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12 February 2018, 15:45
The Scottish Government has held crisis talks with Oxfam over the Haiti sex claims.
Talks were held between Oxfam Scotland bosses and the International Development Minister Alasdair Allan amid continuing criticism of the charity's response to the sex allegations.
The Times newspaper reported last week that senior aid workers used prostitutes in Haiti during the international relief effort following the devastating earthquake that hit the Caribbean nation in 2010.
An internal investigation by the charity into sexual exploitation, the downloading of pornography, bullying and intimidation is claimed to have found children may have been exploited by employees.
The organisation has since faced further allegations prostitutes were also used by staff in Chad in 2006.
The claims continued on Monday, with allegations the charity was aware of concerns about the conduct of two of men at the centre of the Haiti allegations when they previously worked in Chad.
Oxfam has denied trying to cover up the use of prostitutes by staff in Haiti and has announced a package of measures in a bid to improve safeguarding at the charity.
Oxfam's deputy chief executive Penny Lawrence has resigned over the prostitution scandal.
She said she took "full responsibility" for the behaviour of the charity's staff in Chad and Haiti "that we failed to adequately act upon".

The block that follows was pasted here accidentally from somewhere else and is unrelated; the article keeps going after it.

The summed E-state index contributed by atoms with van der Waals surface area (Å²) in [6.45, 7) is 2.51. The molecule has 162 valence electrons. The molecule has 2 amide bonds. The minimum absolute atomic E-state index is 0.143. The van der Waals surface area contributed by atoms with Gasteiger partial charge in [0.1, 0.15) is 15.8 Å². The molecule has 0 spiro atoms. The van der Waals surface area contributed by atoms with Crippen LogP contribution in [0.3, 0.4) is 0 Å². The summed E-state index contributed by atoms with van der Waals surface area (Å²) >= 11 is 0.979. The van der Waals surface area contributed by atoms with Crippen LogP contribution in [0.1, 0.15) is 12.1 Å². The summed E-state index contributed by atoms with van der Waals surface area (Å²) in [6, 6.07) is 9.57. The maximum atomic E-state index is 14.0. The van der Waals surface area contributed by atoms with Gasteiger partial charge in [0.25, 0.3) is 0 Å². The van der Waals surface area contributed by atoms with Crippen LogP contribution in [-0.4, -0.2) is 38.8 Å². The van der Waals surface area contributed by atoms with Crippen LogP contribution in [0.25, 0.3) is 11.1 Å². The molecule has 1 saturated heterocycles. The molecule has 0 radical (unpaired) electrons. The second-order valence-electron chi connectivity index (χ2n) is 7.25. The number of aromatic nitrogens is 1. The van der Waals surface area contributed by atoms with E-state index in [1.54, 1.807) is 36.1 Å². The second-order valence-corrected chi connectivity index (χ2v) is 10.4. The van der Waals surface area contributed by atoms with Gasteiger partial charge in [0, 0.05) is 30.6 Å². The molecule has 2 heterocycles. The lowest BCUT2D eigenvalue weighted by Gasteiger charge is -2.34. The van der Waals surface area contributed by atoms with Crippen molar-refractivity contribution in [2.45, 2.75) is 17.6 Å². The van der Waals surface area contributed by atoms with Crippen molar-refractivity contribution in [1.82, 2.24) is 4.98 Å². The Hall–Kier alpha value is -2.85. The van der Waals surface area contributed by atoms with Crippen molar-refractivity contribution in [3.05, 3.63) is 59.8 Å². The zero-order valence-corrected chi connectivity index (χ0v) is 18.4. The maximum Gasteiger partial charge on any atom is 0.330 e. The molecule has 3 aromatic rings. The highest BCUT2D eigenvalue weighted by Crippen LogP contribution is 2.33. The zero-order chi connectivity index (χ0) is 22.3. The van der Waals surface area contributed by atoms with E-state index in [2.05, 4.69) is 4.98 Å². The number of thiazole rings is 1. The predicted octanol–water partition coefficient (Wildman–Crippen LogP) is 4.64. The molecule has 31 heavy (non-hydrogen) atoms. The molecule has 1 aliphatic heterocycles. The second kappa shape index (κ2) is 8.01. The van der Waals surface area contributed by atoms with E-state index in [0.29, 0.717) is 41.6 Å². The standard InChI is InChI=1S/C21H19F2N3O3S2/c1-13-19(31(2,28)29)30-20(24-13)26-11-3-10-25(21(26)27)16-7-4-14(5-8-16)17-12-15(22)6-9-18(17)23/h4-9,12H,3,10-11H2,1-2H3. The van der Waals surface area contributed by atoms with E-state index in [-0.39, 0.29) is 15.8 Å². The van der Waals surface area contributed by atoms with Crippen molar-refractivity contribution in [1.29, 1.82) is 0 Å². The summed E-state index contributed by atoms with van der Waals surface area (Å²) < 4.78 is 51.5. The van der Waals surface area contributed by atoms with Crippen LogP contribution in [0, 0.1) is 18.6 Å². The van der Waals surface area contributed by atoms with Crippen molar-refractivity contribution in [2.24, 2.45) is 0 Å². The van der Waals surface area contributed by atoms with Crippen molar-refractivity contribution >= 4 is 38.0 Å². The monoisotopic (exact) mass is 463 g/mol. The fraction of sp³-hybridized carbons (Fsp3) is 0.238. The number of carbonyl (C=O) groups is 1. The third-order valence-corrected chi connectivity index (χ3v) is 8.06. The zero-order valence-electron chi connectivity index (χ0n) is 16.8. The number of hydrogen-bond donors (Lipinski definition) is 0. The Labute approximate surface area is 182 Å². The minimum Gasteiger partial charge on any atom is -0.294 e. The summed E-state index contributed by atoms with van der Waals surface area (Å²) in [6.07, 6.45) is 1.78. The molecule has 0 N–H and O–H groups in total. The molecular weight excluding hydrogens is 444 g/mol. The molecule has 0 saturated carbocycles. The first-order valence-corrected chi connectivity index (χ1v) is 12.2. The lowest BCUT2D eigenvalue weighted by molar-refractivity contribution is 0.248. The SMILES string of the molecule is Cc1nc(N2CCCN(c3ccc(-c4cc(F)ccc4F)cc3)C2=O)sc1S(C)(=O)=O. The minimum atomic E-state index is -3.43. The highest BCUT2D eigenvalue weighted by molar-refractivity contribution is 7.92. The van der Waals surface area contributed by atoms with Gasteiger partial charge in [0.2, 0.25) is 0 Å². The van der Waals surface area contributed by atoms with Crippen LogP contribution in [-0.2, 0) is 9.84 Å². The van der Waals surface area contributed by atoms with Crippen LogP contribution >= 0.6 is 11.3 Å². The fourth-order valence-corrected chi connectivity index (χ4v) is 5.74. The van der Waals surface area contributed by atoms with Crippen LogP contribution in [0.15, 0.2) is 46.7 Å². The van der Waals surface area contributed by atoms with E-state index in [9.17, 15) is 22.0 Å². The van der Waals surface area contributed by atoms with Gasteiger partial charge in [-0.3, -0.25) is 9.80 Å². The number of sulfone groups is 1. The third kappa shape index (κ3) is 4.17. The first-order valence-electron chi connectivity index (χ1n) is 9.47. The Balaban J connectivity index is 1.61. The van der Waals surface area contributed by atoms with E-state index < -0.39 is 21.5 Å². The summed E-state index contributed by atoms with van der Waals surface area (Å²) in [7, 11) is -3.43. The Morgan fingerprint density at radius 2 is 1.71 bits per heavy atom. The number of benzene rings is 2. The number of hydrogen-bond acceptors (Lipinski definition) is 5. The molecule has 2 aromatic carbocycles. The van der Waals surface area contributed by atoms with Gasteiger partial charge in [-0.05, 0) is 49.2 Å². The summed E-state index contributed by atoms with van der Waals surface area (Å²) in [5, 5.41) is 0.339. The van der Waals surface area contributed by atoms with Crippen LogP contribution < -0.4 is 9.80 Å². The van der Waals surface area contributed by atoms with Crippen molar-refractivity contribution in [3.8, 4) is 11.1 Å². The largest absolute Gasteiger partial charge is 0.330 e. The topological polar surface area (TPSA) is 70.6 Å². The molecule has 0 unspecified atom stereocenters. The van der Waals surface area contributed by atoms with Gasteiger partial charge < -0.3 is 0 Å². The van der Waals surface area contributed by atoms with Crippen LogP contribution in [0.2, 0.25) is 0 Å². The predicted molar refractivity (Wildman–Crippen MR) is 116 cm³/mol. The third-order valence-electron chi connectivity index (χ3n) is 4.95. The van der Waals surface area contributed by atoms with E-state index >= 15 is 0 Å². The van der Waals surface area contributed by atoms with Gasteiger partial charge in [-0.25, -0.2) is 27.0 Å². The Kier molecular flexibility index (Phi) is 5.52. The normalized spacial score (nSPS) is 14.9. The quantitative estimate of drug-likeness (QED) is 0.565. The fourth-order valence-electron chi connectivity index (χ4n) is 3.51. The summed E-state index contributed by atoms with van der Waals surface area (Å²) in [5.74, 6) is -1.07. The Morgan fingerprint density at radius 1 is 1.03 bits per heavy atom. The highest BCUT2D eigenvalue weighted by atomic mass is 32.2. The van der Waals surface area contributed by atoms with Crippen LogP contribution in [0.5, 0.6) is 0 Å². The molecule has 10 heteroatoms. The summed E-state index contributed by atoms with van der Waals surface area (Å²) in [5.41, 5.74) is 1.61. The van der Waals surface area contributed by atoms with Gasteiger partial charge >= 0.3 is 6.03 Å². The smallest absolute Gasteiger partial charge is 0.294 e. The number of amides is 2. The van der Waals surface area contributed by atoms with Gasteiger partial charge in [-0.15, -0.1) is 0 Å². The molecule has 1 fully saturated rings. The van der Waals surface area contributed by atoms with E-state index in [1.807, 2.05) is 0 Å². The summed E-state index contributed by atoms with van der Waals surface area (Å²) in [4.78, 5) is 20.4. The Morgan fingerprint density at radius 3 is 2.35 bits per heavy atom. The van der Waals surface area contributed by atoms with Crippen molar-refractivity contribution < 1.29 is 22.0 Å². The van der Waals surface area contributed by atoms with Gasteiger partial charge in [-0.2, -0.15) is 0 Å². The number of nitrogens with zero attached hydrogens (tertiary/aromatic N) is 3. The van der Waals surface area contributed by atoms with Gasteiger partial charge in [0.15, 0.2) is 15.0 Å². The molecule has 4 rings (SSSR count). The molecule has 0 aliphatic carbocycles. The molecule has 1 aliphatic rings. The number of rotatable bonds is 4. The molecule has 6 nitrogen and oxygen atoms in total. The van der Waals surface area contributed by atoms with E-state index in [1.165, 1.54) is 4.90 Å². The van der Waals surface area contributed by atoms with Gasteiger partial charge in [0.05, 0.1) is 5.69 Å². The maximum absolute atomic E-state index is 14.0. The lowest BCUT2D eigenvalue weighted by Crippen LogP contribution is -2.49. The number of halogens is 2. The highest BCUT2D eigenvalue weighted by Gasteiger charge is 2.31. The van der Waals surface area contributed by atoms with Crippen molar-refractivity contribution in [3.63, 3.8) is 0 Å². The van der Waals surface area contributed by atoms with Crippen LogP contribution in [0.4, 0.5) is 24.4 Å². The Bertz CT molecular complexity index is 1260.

These Scots spoke to Capital in Glasgow
An OSCR spokesperson said, "It is for the Scottish Government, like all other funders, to decide when it is appropriate for them to support any charity after an assessment.
"Some funders are charities themselves, but all funders who have a concern about any aspect of a charity’s operations should first conduct their own due diligence checks.
"Charity trustees have a responsibility to ensure that funds received are used for the purpose they are intended. In cases where a charity has not used the funds appropriately, the funder will have to decide whether or not future contributions will be made.”
Scottish Labour's External Affairs spokesperson, Claire Baker, said: “It is right that the vital work of charities, particularly those working abroad in crisis situations, has been and continues to be supported by the Scottish Government.
“But without doubt Oxfam has very serious questions to answer about its internal procedures around how it deals with allegations against its staff and the safeguarding of the vulnerable people it is supposed to be helping.
“The allegations of an abuse of power and position in places like Haiti by some aid workers betrays the public’s confidence in charities and their work. Transparency is key for confidence to be restored and Oxfam, and other international aid charities, need to do all they can to rebuild that trust.”